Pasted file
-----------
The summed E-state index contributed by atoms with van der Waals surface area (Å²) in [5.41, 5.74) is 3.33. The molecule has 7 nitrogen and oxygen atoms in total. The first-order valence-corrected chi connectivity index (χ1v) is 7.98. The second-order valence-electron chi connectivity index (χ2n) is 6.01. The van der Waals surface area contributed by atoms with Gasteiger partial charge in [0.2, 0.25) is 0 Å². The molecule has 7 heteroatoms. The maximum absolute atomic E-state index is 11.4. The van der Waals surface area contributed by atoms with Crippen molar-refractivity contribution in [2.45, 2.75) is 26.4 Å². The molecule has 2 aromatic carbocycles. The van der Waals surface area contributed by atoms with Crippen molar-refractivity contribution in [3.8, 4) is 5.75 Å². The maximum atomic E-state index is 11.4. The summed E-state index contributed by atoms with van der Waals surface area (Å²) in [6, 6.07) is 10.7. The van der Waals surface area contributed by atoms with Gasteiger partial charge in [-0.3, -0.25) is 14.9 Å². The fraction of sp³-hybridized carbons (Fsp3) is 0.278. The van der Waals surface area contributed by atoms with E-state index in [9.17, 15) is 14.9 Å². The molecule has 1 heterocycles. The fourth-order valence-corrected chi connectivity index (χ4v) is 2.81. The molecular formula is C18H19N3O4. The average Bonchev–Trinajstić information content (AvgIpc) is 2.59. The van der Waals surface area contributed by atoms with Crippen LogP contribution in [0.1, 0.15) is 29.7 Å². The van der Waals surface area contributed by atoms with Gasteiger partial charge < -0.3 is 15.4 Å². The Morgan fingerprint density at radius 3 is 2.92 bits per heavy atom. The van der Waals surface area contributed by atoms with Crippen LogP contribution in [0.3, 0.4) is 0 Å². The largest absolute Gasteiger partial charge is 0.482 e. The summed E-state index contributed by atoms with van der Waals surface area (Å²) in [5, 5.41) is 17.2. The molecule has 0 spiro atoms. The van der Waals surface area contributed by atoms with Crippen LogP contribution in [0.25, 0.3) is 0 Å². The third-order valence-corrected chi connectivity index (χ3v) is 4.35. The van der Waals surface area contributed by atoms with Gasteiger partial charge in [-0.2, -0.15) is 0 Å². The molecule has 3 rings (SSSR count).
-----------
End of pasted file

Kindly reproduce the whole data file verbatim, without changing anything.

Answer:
The summed E-state index contributed by atoms with van der Waals surface area (Å²) in [5.41, 5.74) is 3.33. The molecule has 7 nitrogen and oxygen atoms in total. The first-order valence-corrected chi connectivity index (χ1v) is 7.98. The second-order valence-electron chi connectivity index (χ2n) is 6.01. The van der Waals surface area contributed by atoms with Gasteiger partial charge in [0.2, 0.25) is 0 Å². The molecule has 7 heteroatoms. The maximum absolute atomic E-state index is 11.4. The van der Waals surface area contributed by atoms with Crippen molar-refractivity contribution in [2.45, 2.75) is 26.4 Å². The molecule has 2 aromatic carbocycles. The van der Waals surface area contributed by atoms with Crippen molar-refractivity contribution in [3.8, 4) is 5.75 Å². The maximum atomic E-state index is 11.4. The summed E-state index contributed by atoms with van der Waals surface area (Å²) in [6, 6.07) is 10.7. The van der Waals surface area contributed by atoms with Gasteiger partial charge in [-0.3, -0.25) is 14.9 Å². The fraction of sp³-hybridized carbons (Fsp3) is 0.278. The van der Waals surface area contributed by atoms with E-state index in [9.17, 15) is 14.9 Å². The molecule has 1 heterocycles. The fourth-order valence-corrected chi connectivity index (χ4v) is 2.81. The molecular formula is C18H19N3O4. The average Bonchev–Trinajstić information content (AvgIpc) is 2.59. The van der Waals surface area contributed by atoms with Crippen LogP contribution in [0.1, 0.15) is 29.7 Å². The van der Waals surface area contributed by atoms with Gasteiger partial charge < -0.3 is 15.4 Å². The Morgan fingerprint density at radius 3 is 2.92 bits per heavy atom. The van der Waals surface area contributed by atoms with Crippen LogP contribution in [0.3, 0.4) is 0 Å². The largest absolute Gasteiger partial charge is 0.482 e. The summed E-state index contributed by atoms with van der Waals surface area (Å²) in [5, 5.41) is 17.2. The molecule has 0 spiro atoms. The van der Waals surface area contributed by atoms with Crippen LogP contribution in [0.25, 0.3) is 0 Å². The third-order valence-corrected chi connectivity index (χ3v) is 4.35. The van der Waals surface area contributed by atoms with Gasteiger partial charge in [-0.2, -0.15) is 0 Å². The molecule has 3 rings (SSSR count).